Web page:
SMSF Association Media Release
To make professional financial advice more affordable and accessible in a post COVID-19 recovery, the SMSF Association is calling on the Federal Government to reduce red tape around the delivery of financial advice.
The peak association representing the SMSF sector has used its supplementary 2020-21 Budget submission to again push for a simplification of the regulatory framework for financial advice, arguing such a change can play an important role in stimulating the economy post the COVID-19 pandemic.
Commenting on the supplementary budget submission, Association CEO John Maroney says: “We support the Federal Government’s stated ambition to grow the Australian economy out of debt in the wake of the COVID-19 induced recession – and cutting the red tape that is stifling the financial advice sector for consumers and advisers should be integral to this goal.”
Improving the financial advice framework is just one reform the Federal Government can implement to make financial advice more accessible and affordable for consumers, with this submission outlining seven other areas where red tape can be reduced.
- Providing financial advisers access to superannuation tax portals;
- Streamlining total superannuation balance thresholds;
- Improving superannuation residency rules for SMSFs;
- Repealing the work test;
- Providing a practical approach to non-geared unit trust breaches;
- Introducing an amnesty to convert legacy pensions to modern products;
- Introducing an effective spousal equalisation measure.
Maroney says: “We believe finding a solution to the issue about how SMSF and superannuation advice and services fit into the financial advice regulatory framework for accountants, financial advisers and superannuation trustees is an important and necessary first step.”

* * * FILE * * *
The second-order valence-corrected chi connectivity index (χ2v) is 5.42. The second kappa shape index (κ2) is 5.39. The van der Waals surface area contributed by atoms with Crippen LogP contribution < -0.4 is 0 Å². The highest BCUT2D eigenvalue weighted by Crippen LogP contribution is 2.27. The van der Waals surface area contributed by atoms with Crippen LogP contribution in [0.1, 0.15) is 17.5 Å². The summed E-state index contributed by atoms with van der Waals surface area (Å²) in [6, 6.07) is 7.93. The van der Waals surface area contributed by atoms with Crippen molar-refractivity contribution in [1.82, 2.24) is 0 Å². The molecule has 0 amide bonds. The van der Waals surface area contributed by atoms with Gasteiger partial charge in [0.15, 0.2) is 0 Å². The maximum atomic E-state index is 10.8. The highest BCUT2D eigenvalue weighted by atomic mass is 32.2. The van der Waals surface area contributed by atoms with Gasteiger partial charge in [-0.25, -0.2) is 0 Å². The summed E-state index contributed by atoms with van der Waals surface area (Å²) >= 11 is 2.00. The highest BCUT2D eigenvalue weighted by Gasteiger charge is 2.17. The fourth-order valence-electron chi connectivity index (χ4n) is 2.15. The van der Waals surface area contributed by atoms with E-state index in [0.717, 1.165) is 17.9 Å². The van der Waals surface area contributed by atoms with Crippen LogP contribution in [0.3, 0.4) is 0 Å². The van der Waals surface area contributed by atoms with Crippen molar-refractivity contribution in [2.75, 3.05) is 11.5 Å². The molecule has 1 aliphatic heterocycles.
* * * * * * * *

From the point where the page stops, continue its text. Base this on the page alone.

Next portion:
The Association believes the limited licence framework, which was implemented for accountants in 2016, has failed and should be removed and transitioned to a new consumer-centric framework.
Maroney says the desired policy outcomes from introducing limited licensing have not been achieved. Individuals have unmet financial advice needs, financial advisers face high regulatory costs and both accountants and financial advisers are strangled by regulation.
“Currently, SMSF trustees who wish to seek simple SMSF advice are either required to seek formal costly financial advice from a licensed financial adviser or must act without advice. This means there are important unmet SMSF advice needs in the market,” Maroney says.
The Association believes the ability for professionals to provide specific single-issue advice or “scaled advice” is extremely limited and this limitation particularly affects super advice.
“The complex limited licence framework for SMSF accountants and advisers, the carve out for intra-fund advice for superannuation trustees and the lack of clarity around scaled advice for fully licenced financial advisers are all evidence of this fact.
“An individual who seeks superannuation and retirement advice, whether it be from a financial adviser, accountant or superannuation trustee, should receive high quality and affordable advice with the same meaningful disclosure.
“In our opinion, therefore, providing a new overarching regulatory framework for superannuation financial advice is key to this process,” Maroney says.
To read the SMSF Association’s supplementary 2020-21 Budget submission click here.